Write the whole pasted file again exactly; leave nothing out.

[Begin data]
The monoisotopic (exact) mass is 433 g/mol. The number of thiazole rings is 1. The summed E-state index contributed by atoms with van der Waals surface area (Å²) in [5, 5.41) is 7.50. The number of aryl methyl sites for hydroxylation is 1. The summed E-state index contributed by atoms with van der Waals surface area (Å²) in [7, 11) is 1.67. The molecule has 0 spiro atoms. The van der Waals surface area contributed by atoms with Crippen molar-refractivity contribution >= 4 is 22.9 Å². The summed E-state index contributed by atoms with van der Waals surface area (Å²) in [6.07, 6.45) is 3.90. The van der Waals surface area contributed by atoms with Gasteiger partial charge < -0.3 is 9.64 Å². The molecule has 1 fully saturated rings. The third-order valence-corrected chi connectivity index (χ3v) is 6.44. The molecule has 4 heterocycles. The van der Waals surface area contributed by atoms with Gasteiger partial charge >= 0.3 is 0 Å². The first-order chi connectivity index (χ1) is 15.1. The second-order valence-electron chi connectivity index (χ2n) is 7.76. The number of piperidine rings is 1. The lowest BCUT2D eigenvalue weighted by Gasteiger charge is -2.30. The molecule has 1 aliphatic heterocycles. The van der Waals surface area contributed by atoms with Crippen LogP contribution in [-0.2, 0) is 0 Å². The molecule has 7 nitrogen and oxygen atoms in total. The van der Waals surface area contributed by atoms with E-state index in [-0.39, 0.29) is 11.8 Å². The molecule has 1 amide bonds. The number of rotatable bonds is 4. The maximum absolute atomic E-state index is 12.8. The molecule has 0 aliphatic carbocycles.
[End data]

The monoisotopic (exact) mass is 433 g/mol. The number of thiazole rings is 1. The summed E-state index contributed by atoms with van der Waals surface area (Å²) in [5, 5.41) is 7.50. The number of aryl methyl sites for hydroxylation is 1. The summed E-state index contributed by atoms with van der Waals surface area (Å²) in [7, 11) is 1.67. The molecule has 0 spiro atoms. The van der Waals surface area contributed by atoms with Crippen molar-refractivity contribution >= 4 is 22.9 Å². The summed E-state index contributed by atoms with van der Waals surface area (Å²) in [6.07, 6.45) is 3.90. The van der Waals surface area contributed by atoms with Gasteiger partial charge < -0.3 is 9.64 Å². The molecule has 1 fully saturated rings. The third-order valence-corrected chi connectivity index (χ3v) is 6.44. The molecule has 4 heterocycles. The van der Waals surface area contributed by atoms with Gasteiger partial charge >= 0.3 is 0 Å². The first-order chi connectivity index (χ1) is 15.1. The second-order valence-electron chi connectivity index (χ2n) is 7.76. The number of piperidine rings is 1. The lowest BCUT2D eigenvalue weighted by Gasteiger charge is -2.30. The molecule has 1 aliphatic heterocycles. The van der Waals surface area contributed by atoms with Crippen LogP contribution in [-0.2, 0) is 0 Å². The molecule has 7 nitrogen and oxygen atoms in total. The van der Waals surface area contributed by atoms with E-state index in [-0.39, 0.29) is 11.8 Å². The molecule has 1 amide bonds. The number of rotatable bonds is 4. The maximum absolute atomic E-state index is 12.8. The molecule has 0 aliphatic carbocycles.